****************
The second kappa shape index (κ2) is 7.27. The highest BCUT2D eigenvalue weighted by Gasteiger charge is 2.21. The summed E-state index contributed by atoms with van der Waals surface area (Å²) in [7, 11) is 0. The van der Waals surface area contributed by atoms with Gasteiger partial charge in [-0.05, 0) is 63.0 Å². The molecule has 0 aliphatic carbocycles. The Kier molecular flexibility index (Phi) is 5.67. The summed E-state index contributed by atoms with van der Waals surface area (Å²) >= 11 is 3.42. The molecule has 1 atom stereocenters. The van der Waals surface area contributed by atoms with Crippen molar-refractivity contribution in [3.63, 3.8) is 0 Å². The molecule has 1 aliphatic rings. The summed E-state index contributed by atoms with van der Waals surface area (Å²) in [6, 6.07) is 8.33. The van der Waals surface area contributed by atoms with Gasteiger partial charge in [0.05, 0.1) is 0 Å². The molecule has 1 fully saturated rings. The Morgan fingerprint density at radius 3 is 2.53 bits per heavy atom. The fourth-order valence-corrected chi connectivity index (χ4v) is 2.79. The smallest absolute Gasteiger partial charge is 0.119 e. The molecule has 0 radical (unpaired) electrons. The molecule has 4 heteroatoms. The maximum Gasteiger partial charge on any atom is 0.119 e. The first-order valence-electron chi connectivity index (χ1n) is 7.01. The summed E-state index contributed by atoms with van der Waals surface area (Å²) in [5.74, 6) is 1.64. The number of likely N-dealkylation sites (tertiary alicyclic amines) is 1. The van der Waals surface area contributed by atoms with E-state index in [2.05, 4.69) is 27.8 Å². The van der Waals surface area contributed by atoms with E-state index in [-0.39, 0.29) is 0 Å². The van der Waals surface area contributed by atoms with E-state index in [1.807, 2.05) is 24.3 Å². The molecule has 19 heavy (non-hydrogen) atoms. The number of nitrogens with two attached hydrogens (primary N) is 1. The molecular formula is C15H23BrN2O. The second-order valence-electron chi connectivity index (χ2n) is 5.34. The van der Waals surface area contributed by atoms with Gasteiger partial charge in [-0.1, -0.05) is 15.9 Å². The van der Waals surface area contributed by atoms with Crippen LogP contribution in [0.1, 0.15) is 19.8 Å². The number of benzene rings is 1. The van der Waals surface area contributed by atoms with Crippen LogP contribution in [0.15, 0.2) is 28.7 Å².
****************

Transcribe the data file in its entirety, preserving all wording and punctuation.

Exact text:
The second kappa shape index (κ2) is 7.27. The highest BCUT2D eigenvalue weighted by Gasteiger charge is 2.21. The summed E-state index contributed by atoms with van der Waals surface area (Å²) in [7, 11) is 0. The van der Waals surface area contributed by atoms with Gasteiger partial charge in [-0.05, 0) is 63.0 Å². The molecule has 0 aliphatic carbocycles. The Kier molecular flexibility index (Phi) is 5.67. The summed E-state index contributed by atoms with van der Waals surface area (Å²) >= 11 is 3.42. The molecule has 1 atom stereocenters. The van der Waals surface area contributed by atoms with Crippen molar-refractivity contribution in [3.63, 3.8) is 0 Å². The molecule has 1 aliphatic rings. The summed E-state index contributed by atoms with van der Waals surface area (Å²) in [6, 6.07) is 8.33. The van der Waals surface area contributed by atoms with Gasteiger partial charge in [0.05, 0.1) is 0 Å². The molecule has 1 fully saturated rings. The Morgan fingerprint density at radius 3 is 2.53 bits per heavy atom. The fourth-order valence-corrected chi connectivity index (χ4v) is 2.79. The smallest absolute Gasteiger partial charge is 0.119 e. The molecule has 0 radical (unpaired) electrons. The molecule has 4 heteroatoms. The maximum Gasteiger partial charge on any atom is 0.119 e. The first-order valence-electron chi connectivity index (χ1n) is 7.01. The summed E-state index contributed by atoms with van der Waals surface area (Å²) in [5.74, 6) is 1.64. The number of likely N-dealkylation sites (tertiary alicyclic amines) is 1. The van der Waals surface area contributed by atoms with E-state index in [2.05, 4.69) is 27.8 Å². The van der Waals surface area contributed by atoms with E-state index in [-0.39, 0.29) is 0 Å². The van der Waals surface area contributed by atoms with E-state index in [1.807, 2.05) is 24.3 Å². The molecule has 19 heavy (non-hydrogen) atoms. The number of nitrogens with two attached hydrogens (primary N) is 1. The molecular formula is C15H23BrN2O. The second-order valence-electron chi connectivity index (χ2n) is 5.34. The van der Waals surface area contributed by atoms with Gasteiger partial charge in [-0.1, -0.05) is 15.9 Å². The van der Waals surface area contributed by atoms with Crippen LogP contribution in [0.1, 0.15) is 19.8 Å². The number of benzene rings is 1. The van der Waals surface area contributed by atoms with Crippen LogP contribution in [0.15, 0.2) is 28.7 Å².